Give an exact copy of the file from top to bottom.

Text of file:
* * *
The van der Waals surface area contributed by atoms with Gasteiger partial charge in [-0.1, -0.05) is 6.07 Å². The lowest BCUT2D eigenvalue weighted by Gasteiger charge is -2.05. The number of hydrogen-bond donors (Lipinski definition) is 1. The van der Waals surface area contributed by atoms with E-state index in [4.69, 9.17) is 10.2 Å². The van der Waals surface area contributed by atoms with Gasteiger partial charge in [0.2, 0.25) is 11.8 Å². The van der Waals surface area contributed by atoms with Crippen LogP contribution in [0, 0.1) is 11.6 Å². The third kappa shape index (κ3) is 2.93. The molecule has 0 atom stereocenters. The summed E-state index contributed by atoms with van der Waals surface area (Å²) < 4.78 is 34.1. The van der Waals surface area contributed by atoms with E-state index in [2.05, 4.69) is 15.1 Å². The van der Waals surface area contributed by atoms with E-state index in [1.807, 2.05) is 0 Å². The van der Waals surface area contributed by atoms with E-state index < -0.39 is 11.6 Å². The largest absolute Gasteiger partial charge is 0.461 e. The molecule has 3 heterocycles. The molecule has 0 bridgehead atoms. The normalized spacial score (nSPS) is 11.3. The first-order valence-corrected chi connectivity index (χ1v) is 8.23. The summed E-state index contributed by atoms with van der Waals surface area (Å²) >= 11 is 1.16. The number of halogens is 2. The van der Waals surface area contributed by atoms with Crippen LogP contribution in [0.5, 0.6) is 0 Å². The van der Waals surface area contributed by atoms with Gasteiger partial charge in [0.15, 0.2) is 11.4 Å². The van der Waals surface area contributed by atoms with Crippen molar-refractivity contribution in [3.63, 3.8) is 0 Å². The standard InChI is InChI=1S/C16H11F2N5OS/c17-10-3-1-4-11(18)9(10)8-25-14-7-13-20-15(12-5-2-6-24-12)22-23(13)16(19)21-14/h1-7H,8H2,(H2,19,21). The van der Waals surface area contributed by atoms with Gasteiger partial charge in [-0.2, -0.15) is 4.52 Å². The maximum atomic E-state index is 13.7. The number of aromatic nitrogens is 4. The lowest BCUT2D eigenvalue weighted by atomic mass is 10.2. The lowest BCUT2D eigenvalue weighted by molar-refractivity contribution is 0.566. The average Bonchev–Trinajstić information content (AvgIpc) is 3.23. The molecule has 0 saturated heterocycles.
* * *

The van der Waals surface area contributed by atoms with Gasteiger partial charge in [-0.1, -0.05) is 6.07 Å². The lowest BCUT2D eigenvalue weighted by Gasteiger charge is -2.05. The number of hydrogen-bond donors (Lipinski definition) is 1. The van der Waals surface area contributed by atoms with E-state index in [4.69, 9.17) is 10.2 Å². The van der Waals surface area contributed by atoms with Gasteiger partial charge in [0.2, 0.25) is 11.8 Å². The van der Waals surface area contributed by atoms with Crippen LogP contribution in [0, 0.1) is 11.6 Å². The third kappa shape index (κ3) is 2.93. The molecule has 0 atom stereocenters. The summed E-state index contributed by atoms with van der Waals surface area (Å²) < 4.78 is 34.1. The van der Waals surface area contributed by atoms with E-state index in [2.05, 4.69) is 15.1 Å². The van der Waals surface area contributed by atoms with E-state index in [1.807, 2.05) is 0 Å². The van der Waals surface area contributed by atoms with E-state index < -0.39 is 11.6 Å². The largest absolute Gasteiger partial charge is 0.461 e. The molecule has 3 heterocycles. The molecule has 0 bridgehead atoms. The normalized spacial score (nSPS) is 11.3. The first-order valence-corrected chi connectivity index (χ1v) is 8.23. The summed E-state index contributed by atoms with van der Waals surface area (Å²) >= 11 is 1.16. The number of halogens is 2. The van der Waals surface area contributed by atoms with Crippen LogP contribution in [0.5, 0.6) is 0 Å². The van der Waals surface area contributed by atoms with Gasteiger partial charge in [0.15, 0.2) is 11.4 Å². The van der Waals surface area contributed by atoms with Crippen molar-refractivity contribution in [3.63, 3.8) is 0 Å². The standard InChI is InChI=1S/C16H11F2N5OS/c17-10-3-1-4-11(18)9(10)8-25-14-7-13-20-15(12-5-2-6-24-12)22-23(13)16(19)21-14/h1-7H,8H2,(H2,19,21). The van der Waals surface area contributed by atoms with Gasteiger partial charge in [-0.2, -0.15) is 4.52 Å². The maximum atomic E-state index is 13.7. The number of aromatic nitrogens is 4. The lowest BCUT2D eigenvalue weighted by atomic mass is 10.2. The lowest BCUT2D eigenvalue weighted by molar-refractivity contribution is 0.566. The average Bonchev–Trinajstić information content (AvgIpc) is 3.23. The molecule has 0 saturated heterocycles.